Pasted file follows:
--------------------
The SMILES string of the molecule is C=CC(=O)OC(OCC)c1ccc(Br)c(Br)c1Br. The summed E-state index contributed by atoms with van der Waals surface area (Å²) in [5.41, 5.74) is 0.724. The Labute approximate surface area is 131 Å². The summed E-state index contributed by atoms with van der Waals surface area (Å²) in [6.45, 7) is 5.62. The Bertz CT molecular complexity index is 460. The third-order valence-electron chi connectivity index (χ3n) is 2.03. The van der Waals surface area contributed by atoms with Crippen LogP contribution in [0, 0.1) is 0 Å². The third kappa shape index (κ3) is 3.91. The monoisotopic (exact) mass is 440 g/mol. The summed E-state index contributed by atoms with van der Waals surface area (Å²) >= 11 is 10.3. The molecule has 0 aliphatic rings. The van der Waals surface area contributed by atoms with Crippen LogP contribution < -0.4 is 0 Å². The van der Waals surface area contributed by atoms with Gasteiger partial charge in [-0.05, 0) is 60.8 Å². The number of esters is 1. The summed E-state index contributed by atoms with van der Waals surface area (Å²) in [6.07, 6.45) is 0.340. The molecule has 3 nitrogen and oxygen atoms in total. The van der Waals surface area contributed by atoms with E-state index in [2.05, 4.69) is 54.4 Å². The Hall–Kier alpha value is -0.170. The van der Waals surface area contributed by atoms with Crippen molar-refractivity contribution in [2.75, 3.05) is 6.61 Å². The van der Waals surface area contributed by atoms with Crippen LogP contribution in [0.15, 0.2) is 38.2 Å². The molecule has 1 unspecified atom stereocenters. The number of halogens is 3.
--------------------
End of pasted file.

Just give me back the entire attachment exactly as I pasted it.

The SMILES string of the molecule is C=CC(=O)OC(OCC)c1ccc(Br)c(Br)c1Br. The summed E-state index contributed by atoms with van der Waals surface area (Å²) in [5.41, 5.74) is 0.724. The Labute approximate surface area is 131 Å². The summed E-state index contributed by atoms with van der Waals surface area (Å²) in [6.45, 7) is 5.62. The Bertz CT molecular complexity index is 460. The third-order valence-electron chi connectivity index (χ3n) is 2.03. The van der Waals surface area contributed by atoms with Crippen LogP contribution in [0, 0.1) is 0 Å². The third kappa shape index (κ3) is 3.91. The monoisotopic (exact) mass is 440 g/mol. The summed E-state index contributed by atoms with van der Waals surface area (Å²) >= 11 is 10.3. The molecule has 0 aliphatic rings. The van der Waals surface area contributed by atoms with Crippen LogP contribution < -0.4 is 0 Å². The van der Waals surface area contributed by atoms with Gasteiger partial charge in [-0.05, 0) is 60.8 Å². The number of esters is 1. The summed E-state index contributed by atoms with van der Waals surface area (Å²) in [6.07, 6.45) is 0.340. The molecule has 3 nitrogen and oxygen atoms in total. The van der Waals surface area contributed by atoms with E-state index in [2.05, 4.69) is 54.4 Å². The Hall–Kier alpha value is -0.170. The van der Waals surface area contributed by atoms with Crippen molar-refractivity contribution in [2.75, 3.05) is 6.61 Å². The van der Waals surface area contributed by atoms with Crippen LogP contribution in [0.15, 0.2) is 38.2 Å². The molecule has 1 unspecified atom stereocenters. The number of halogens is 3.